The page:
01 Born into the World 1564-1571
02 Nemo sibi nascitur 1571-1578
03 Hic et obique 1578-1588
04 This man’s art and that man’s scope 1588-1592
05 Tiger’s hearts 1592-1593
06 The Dangerous Year 1593-1594
07 Our usual manager of mirth 1594-1595
08 The strong’st and surest way to get 1595-1596
09 When love speaks 1596-1597
10 You had a father, let the son say so 1596-1598
11 Unworthy scaffold 1598-1599
12 These words are not mine 1599-1801
13 Looking before and after 1601-1603
14 This most balmy time 1603-1605
15 Past the size of dreaming 1606-1609
16 Like an old tale 1609-1611
17 The second burden 1612-1616
18 In the mouths of men 1616-after

Highlights from Folger Shakespeare Library’s Release of almost 80,000 Images

The Physician by Noah Gordon

 

Description: In the 11th century, Rob Cole left poor, disease-ridden London to make his way across the land, hustling, juggling, peddling cures to the sick—and discovering the mystical ways of healing. It was on his travels that he found his own very real gift for healing—a gift that urged him on to become a doctor. So all consuming was his dream, that he made the perilous, unheard-of journey to Persia, to its Arab universities where he would undertake a transformation that would shape his destiny forever.

Not an item for the rigid, pedantic historian as there are anachronisms galore. Black Death, for one glaring instance and, wait for it,… the discovery that fleas were the carriers. Yes this is 11th century. Who cares, ’tis romping fun!

That aside it is a fabulous tale fully worthy of an encounter.

Isfahan

Three and a half genie lamps

The Lost Villages of Britain by Richard Muir

bookshelves: reference, dip-in-now-and-again, history, paper-read, one-penny-wonder, nonfiction, skoolzy-stuff, published-1982, summer-2014

Recommended to ☯Bettie☯ by: Richard III FutureLearn
Recommended for: Jemidar
Read in July, 2014


Diagrams, colour plates, black and white piccies on glossy paper. Absolutely lovely and something I shall dip into a lot when planning our UK cottage rental short breaks.

Although the main reason for reading is to do with when the landed gentry started enclosing the lands for sheep back in late mediaeval times, it is surprising the amount of more recent evacuations such as when Tottington in Norfolk became deserted when the army took over.

Tottington

The most ominous desertion I have seen is in Farmagusta where the washing still hung on the lines and the buildings taken over by nature.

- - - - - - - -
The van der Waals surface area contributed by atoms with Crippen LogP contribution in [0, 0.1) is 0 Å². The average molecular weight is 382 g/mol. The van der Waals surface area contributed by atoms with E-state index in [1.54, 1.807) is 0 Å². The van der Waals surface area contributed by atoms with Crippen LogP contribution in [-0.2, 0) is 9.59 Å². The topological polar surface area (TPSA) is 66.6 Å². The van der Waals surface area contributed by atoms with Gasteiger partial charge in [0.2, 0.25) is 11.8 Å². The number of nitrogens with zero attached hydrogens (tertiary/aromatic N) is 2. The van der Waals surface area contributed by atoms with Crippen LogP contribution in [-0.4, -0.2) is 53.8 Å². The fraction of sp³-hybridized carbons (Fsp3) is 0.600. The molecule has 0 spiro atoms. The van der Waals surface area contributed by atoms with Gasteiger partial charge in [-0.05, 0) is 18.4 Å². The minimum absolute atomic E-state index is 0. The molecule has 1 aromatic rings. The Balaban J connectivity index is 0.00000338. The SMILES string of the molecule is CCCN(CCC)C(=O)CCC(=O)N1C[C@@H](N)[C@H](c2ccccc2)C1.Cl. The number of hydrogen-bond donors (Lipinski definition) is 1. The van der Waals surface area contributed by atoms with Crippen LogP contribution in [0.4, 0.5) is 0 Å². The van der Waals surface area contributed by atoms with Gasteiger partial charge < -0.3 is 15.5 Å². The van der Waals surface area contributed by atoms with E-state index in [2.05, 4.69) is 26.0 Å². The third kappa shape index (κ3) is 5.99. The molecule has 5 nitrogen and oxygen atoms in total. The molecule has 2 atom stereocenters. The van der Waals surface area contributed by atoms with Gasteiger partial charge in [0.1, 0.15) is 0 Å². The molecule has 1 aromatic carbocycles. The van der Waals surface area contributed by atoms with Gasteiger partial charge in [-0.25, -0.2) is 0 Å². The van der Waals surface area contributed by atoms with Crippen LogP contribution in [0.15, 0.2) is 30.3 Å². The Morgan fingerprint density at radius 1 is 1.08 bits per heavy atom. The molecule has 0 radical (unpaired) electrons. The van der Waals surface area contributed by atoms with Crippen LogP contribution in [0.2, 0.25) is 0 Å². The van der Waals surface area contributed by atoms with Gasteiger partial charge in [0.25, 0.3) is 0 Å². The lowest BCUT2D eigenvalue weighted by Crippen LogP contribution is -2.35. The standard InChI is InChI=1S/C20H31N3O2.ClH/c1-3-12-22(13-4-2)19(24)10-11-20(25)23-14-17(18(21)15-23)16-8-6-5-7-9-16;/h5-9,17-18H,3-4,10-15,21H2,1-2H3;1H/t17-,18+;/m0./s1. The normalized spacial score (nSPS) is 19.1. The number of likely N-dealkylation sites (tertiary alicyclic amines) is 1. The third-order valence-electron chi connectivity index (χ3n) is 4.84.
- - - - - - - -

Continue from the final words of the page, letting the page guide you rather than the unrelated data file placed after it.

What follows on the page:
Rating is five ‘munching-the-land-where-there-used-to-be-kitchen-gardens’ sheep.

The Mysteries of Udolpho by Ann Radcliffe

bookshelves: skoolzy-stuff, published-1794, gothic, gutenberg-project, e-book, summer-2014, classic, boo-scary

Recommended to ☯Bettie☯ by: FutureLearn
Recommended for: Laura, Jemidar etc
Read from June 26 to 30, 2014

 

Read here

Fate sits on these dark battlements, and frowns,
And, as the portals open to receive me,
Her voice, in sullen echoes through the courts,
Tells of a nameless deed.

Opening: On the pleasant banks of the Garonne, in the province of Gascony, stood, in the year 1584, the chateau of Monsieur St. Aubert. From its windows were seen the pastoral landscapes of Guienne and Gascony stretching along the river, gay with luxuriant woods and vine, and plantations of olives. To the south, the view was bounded by the majestic Pyrenees, whose summits, veiled in clouds, or exhibiting awful forms, seen, and lost again, as the partial vapours rolled along, were sometimes barren, and gleamed through the blue tinge of air, and sometimes frowned with forests of gloomy pine, that swept downward to their base. These tremendous precipices were contrasted by the soft green of the pastures and woods that hung upon their skirts; among whose flocks, and herds, and simple cottages, the eye, after having scaled the cliffs above, delighted to repose. To the north, and to the east, the plains of Guienne and Languedoc were lost in the mist of distance; on the west, Gascony was bounded by the waters of Biscay.

Haddon Hall is the basis for Radcliffe’s crumbling, spooky castles.

Close reading exercise. What adjectives does she use? How do both descriptions connect with the emotions of the viewer, Emily? How is the heroine’s uncertainty conveyed? Are there any nouns, verbs or adjectives in particular which convey uncertainty? How, precisely, is the castle of Udolpho personified?